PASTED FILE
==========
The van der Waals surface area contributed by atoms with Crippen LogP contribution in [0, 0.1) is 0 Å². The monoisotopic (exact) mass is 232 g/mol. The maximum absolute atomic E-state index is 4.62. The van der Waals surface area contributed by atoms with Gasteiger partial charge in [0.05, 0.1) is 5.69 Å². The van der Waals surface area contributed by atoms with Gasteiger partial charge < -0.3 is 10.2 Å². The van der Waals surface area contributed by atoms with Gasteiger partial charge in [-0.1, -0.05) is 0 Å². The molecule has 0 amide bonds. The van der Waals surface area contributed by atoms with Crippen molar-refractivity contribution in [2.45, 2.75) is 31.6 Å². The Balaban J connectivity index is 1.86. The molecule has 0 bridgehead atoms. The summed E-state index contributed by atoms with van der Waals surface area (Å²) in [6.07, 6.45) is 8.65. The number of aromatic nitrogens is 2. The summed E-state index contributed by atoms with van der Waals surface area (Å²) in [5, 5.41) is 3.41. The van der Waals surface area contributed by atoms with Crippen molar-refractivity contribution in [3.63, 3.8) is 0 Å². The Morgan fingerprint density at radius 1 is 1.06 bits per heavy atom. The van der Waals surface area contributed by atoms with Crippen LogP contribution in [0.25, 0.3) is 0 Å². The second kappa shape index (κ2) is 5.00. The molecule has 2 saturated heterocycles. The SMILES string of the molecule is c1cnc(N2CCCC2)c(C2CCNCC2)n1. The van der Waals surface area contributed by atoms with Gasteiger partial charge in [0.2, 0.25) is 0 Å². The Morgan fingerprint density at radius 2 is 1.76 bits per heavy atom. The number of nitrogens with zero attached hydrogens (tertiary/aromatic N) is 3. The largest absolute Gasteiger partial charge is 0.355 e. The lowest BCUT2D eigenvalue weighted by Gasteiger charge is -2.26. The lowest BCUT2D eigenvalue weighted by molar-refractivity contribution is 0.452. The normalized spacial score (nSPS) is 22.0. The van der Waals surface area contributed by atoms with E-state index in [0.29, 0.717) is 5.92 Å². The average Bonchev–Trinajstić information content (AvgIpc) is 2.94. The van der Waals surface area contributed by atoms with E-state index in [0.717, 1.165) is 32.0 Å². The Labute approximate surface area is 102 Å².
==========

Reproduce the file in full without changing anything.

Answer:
The van der Waals surface area contributed by atoms with Crippen LogP contribution in [0, 0.1) is 0 Å². The monoisotopic (exact) mass is 232 g/mol. The maximum absolute atomic E-state index is 4.62. The van der Waals surface area contributed by atoms with Gasteiger partial charge in [0.05, 0.1) is 5.69 Å². The van der Waals surface area contributed by atoms with Gasteiger partial charge < -0.3 is 10.2 Å². The van der Waals surface area contributed by atoms with Gasteiger partial charge in [-0.1, -0.05) is 0 Å². The molecule has 0 amide bonds. The van der Waals surface area contributed by atoms with Crippen molar-refractivity contribution in [2.45, 2.75) is 31.6 Å². The Balaban J connectivity index is 1.86. The molecule has 0 bridgehead atoms. The summed E-state index contributed by atoms with van der Waals surface area (Å²) in [6.07, 6.45) is 8.65. The number of aromatic nitrogens is 2. The summed E-state index contributed by atoms with van der Waals surface area (Å²) in [5, 5.41) is 3.41. The van der Waals surface area contributed by atoms with Crippen molar-refractivity contribution in [3.63, 3.8) is 0 Å². The Morgan fingerprint density at radius 1 is 1.06 bits per heavy atom. The van der Waals surface area contributed by atoms with Crippen LogP contribution in [0.25, 0.3) is 0 Å². The second kappa shape index (κ2) is 5.00. The molecule has 2 saturated heterocycles. The SMILES string of the molecule is c1cnc(N2CCCC2)c(C2CCNCC2)n1. The van der Waals surface area contributed by atoms with Gasteiger partial charge in [0.2, 0.25) is 0 Å². The Morgan fingerprint density at radius 2 is 1.76 bits per heavy atom. The number of nitrogens with zero attached hydrogens (tertiary/aromatic N) is 3. The largest absolute Gasteiger partial charge is 0.355 e. The lowest BCUT2D eigenvalue weighted by Gasteiger charge is -2.26. The lowest BCUT2D eigenvalue weighted by molar-refractivity contribution is 0.452. The normalized spacial score (nSPS) is 22.0. The van der Waals surface area contributed by atoms with E-state index in [0.29, 0.717) is 5.92 Å². The average Bonchev–Trinajstić information content (AvgIpc) is 2.94. The van der Waals surface area contributed by atoms with E-state index in [0.717, 1.165) is 32.0 Å². The Labute approximate surface area is 102 Å².